“… I enjoyed last night’s Conversare event tremendously.  I love to be amongst people who like to engage in deep conversations and just be … I think dancing and singing will bring variety to Conversare as we connect with other aspects of our friends. ”
Susie Li

“Thank you for organizing the event tonight, I really enjoy that. Though I’ve been a trainer and public speaker for over 10 years, I find it difficult to talk to new-met friend, not to mention, there are a table of them, and they’re from different countries. Before tonight, it felt like no matter what I said, is superficial and hesitating, for the fear of offending people with different cultural background. 

From the mini workshop, I’ve learned to talk to strangers, in a honest but deeper way. The art of asking question makes a huge difference when trying to make a conversation. Thank you, I’m sure I’ll join again.”
Esther Lee

Watch this space for what happens at Hemingways by the Bay restaurant in Discovery Bay, Hong Kong on Thursday 20 May 2010.

Alan Stewart

“Coming to Conversare takes me back to a time when as a boy I experienced the same natural state of communication when friends and strangers came together in the pubs of Ireland. It was a magical time.”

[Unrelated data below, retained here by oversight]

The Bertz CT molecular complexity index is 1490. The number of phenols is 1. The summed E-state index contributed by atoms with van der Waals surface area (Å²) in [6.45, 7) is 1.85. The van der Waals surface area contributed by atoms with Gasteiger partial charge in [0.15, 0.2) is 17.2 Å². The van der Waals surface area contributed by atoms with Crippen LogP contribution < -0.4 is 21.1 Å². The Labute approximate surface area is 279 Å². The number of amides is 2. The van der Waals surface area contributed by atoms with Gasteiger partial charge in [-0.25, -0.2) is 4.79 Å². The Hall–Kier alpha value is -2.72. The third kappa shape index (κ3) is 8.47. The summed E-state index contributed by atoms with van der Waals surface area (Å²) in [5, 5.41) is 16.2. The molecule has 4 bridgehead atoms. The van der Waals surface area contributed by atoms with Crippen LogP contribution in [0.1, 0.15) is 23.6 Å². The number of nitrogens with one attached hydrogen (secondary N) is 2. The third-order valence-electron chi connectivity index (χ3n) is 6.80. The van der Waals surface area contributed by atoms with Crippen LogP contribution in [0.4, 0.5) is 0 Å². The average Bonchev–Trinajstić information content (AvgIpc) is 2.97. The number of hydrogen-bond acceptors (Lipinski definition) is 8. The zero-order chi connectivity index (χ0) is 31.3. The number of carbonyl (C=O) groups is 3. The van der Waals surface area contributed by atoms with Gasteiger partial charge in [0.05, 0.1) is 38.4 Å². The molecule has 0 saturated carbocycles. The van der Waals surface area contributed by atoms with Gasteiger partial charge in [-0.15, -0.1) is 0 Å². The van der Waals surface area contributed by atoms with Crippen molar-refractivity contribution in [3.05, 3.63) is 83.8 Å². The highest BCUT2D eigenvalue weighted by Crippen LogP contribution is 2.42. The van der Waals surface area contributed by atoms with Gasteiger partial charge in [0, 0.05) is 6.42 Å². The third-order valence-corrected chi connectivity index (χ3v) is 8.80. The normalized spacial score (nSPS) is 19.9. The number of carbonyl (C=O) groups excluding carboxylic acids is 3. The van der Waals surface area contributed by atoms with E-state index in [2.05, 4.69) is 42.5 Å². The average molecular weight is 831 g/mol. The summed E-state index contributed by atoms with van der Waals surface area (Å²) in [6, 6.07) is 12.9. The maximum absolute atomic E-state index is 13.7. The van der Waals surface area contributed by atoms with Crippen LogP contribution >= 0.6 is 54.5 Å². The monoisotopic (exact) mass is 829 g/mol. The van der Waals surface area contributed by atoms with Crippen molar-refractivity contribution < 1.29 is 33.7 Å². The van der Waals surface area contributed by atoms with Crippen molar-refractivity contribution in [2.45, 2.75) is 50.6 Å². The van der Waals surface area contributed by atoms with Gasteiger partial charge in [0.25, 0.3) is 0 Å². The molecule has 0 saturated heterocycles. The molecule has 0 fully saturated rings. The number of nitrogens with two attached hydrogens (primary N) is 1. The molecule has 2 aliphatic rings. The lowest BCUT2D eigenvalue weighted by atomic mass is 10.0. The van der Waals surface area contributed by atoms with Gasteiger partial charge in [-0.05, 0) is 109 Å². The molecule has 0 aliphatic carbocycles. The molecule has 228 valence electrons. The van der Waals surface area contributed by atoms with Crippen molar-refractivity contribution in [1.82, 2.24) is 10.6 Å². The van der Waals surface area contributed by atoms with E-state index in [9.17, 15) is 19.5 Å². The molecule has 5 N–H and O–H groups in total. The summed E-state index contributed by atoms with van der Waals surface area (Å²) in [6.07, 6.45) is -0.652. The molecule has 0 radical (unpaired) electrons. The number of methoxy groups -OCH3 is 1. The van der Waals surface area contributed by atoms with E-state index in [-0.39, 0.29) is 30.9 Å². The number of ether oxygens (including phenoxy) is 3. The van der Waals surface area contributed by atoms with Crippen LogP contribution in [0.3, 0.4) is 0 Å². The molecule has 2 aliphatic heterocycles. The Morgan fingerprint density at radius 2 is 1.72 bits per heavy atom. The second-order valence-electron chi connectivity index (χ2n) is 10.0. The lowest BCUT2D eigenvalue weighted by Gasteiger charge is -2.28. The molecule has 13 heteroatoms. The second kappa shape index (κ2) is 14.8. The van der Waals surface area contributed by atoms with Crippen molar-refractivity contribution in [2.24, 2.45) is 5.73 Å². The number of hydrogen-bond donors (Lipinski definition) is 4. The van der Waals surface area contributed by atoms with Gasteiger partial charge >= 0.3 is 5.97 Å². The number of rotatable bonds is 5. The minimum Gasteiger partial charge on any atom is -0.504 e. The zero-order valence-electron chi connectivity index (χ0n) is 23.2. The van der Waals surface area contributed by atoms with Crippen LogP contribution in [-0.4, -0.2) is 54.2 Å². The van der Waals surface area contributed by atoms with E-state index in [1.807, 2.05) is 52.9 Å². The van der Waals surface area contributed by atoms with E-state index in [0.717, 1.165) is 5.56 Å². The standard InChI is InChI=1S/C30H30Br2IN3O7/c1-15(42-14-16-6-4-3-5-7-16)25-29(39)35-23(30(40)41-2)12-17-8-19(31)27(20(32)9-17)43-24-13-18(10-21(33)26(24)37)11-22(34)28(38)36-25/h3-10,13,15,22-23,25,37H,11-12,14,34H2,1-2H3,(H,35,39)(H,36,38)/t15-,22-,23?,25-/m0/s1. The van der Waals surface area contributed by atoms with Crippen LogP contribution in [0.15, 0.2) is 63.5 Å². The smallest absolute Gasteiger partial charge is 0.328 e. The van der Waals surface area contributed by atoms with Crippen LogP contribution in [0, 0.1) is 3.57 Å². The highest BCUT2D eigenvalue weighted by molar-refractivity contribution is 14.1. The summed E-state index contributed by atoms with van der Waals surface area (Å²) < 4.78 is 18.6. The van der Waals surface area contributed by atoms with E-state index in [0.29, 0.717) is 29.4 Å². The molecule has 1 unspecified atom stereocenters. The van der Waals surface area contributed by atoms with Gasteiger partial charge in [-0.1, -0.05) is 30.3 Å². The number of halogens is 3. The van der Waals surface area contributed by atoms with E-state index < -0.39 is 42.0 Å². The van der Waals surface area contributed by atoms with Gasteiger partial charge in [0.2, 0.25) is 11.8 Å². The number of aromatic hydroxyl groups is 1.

Gerald Winnington-Ingram


  1. What a fantastic idea!

  2. I enjoyed the Conversare held on Thursday at Hemingways restaurant in Discovery Bay because I felt it was a lively community event in which people willingly joined in the fun and conversation. People who until that evening had been only faces seen around the area interacted right from the start of the time we spent together, meeting firstly in a circle. Then I found having dinner with a person who I had not met previously was most enlightening. The time flew by amazingly. I felt that I knew my chosen person to have the meal with well by the end of it and at no time ran out of either interest or questions.

    As we ate and talked, several people looked curiously in through the windows and, in response to our waving, came to join us. It was an unusual experience to have others wandering by and peeking in while we sat inside quite absorbed in our conversation.